Telemedicine at Yale New Haven Health: Letting Patients Make the Call
// By Marcia Simon, APR //
Consumers want faster access to healthcare, providers want to improve the patient relationship, and reimbursement rates for telemedicine are getting better. Combine these factors and it becomes clear — telemedicine is going mainstream.
Telemedicine claims have increased 624 percent from 2014 to 2018, according to FAIR Health, a nonprofit healthcare data collection company. Most of these virtual doctor visits are with non-hospital physicians, but the landscape is evolving rapidly.
“Telehealth increases access to patients outside a hospital’s primary catchment area, but it’s not just about getting new patients. Nobody wants to lose patients either,” says Michael Farrell, senior vice president of hospitals and health systems for MDLIVE, a supplier of virtual medical, behavioral health, and dermatology care. “Telehealth decreases leakage,” Farrell adds.
Telehealth can help to alleviate many challenges that systems face today. For Yale New Haven Health, telemedicine is part of a strategy to prevent physician burnout for a growing health system with multiple locations. “Putting a specialist in a car for a few extra hours is not a good use of time,” says Lisa Stump, chief information officer for Yale New Haven Health.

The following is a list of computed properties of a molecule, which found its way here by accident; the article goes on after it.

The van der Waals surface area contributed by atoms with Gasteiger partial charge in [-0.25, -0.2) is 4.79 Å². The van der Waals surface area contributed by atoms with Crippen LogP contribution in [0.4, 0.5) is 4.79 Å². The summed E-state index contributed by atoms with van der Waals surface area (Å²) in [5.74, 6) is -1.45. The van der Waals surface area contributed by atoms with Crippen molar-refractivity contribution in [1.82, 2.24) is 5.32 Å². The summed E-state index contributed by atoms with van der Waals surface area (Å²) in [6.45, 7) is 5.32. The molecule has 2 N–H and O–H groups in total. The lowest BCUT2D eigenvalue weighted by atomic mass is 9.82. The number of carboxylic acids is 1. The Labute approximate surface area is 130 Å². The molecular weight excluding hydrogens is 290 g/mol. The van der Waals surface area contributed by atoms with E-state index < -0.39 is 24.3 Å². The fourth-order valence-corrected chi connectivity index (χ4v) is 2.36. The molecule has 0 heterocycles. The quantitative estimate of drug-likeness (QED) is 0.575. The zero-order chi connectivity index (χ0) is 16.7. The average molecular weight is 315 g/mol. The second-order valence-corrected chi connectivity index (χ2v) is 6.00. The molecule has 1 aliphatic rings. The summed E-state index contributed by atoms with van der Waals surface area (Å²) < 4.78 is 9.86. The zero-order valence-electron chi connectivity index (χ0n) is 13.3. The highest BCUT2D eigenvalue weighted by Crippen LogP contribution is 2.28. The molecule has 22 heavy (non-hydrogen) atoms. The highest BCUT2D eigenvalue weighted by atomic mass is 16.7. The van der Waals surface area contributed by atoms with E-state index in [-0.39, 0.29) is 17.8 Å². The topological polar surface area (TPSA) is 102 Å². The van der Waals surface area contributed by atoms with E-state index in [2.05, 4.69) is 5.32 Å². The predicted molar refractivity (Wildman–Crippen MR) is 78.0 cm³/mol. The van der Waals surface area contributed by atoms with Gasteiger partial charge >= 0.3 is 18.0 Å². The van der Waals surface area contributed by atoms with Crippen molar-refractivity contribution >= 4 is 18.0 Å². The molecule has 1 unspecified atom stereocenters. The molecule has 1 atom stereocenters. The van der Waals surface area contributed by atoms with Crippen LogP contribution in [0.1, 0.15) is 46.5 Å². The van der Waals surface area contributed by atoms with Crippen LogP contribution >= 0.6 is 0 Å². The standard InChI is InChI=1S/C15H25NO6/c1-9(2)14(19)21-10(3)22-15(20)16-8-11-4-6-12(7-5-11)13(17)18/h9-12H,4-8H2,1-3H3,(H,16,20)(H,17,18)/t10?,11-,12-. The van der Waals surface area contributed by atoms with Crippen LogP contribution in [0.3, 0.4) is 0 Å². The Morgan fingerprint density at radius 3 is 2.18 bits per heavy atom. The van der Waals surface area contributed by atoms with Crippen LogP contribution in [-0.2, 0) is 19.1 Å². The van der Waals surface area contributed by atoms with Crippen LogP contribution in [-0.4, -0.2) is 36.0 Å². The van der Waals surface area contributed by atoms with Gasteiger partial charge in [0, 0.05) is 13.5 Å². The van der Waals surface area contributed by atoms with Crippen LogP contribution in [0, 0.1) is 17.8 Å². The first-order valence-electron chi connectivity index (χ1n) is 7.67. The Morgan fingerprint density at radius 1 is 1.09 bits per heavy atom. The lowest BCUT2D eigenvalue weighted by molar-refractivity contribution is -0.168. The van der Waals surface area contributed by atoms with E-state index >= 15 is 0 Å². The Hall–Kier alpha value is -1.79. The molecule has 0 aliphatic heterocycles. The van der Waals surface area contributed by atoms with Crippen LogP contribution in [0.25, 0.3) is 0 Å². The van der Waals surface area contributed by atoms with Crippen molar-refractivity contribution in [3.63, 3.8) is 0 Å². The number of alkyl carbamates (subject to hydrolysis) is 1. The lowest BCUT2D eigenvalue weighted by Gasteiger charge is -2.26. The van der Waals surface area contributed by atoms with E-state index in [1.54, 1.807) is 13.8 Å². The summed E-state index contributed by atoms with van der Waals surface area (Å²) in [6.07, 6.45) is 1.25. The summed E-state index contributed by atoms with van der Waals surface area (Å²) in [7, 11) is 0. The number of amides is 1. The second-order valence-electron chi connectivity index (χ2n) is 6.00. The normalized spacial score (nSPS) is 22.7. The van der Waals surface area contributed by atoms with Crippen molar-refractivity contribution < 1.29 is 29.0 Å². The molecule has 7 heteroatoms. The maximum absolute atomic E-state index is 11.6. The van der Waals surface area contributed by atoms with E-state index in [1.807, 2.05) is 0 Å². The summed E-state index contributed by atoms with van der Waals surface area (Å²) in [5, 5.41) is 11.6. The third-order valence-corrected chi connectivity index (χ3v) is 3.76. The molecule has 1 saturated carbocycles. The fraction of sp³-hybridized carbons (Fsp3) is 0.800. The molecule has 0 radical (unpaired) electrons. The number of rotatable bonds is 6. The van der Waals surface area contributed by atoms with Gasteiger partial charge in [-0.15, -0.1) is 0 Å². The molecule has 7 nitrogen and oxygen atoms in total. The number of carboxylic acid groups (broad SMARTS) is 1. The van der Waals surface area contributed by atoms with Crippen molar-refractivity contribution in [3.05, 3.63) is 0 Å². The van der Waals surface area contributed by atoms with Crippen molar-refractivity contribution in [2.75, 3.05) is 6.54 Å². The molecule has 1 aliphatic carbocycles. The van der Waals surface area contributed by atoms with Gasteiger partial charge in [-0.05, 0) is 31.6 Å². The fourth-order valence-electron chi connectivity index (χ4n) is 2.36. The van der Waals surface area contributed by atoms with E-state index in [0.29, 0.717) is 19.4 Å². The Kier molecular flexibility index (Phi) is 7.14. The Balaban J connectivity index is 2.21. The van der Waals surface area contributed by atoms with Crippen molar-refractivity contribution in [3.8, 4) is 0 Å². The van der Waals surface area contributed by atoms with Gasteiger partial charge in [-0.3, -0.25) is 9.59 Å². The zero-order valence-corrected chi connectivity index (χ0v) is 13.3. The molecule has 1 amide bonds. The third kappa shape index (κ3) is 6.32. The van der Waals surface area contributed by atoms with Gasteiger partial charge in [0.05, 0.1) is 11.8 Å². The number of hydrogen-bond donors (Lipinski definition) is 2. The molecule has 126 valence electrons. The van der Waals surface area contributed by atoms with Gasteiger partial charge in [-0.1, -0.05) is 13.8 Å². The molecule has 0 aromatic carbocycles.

Are your providers burning out from shuttling to your health system’s multiple suburban and rural locations? Is there a better way to manage their time without compromising quality of care? Our previous story on provider-to-provider telemedicine explains how systems are bringing subspecialty care to a wider geographic area. This patient-to-provider telehealth article explains how patients are driving the patient-physician relationship.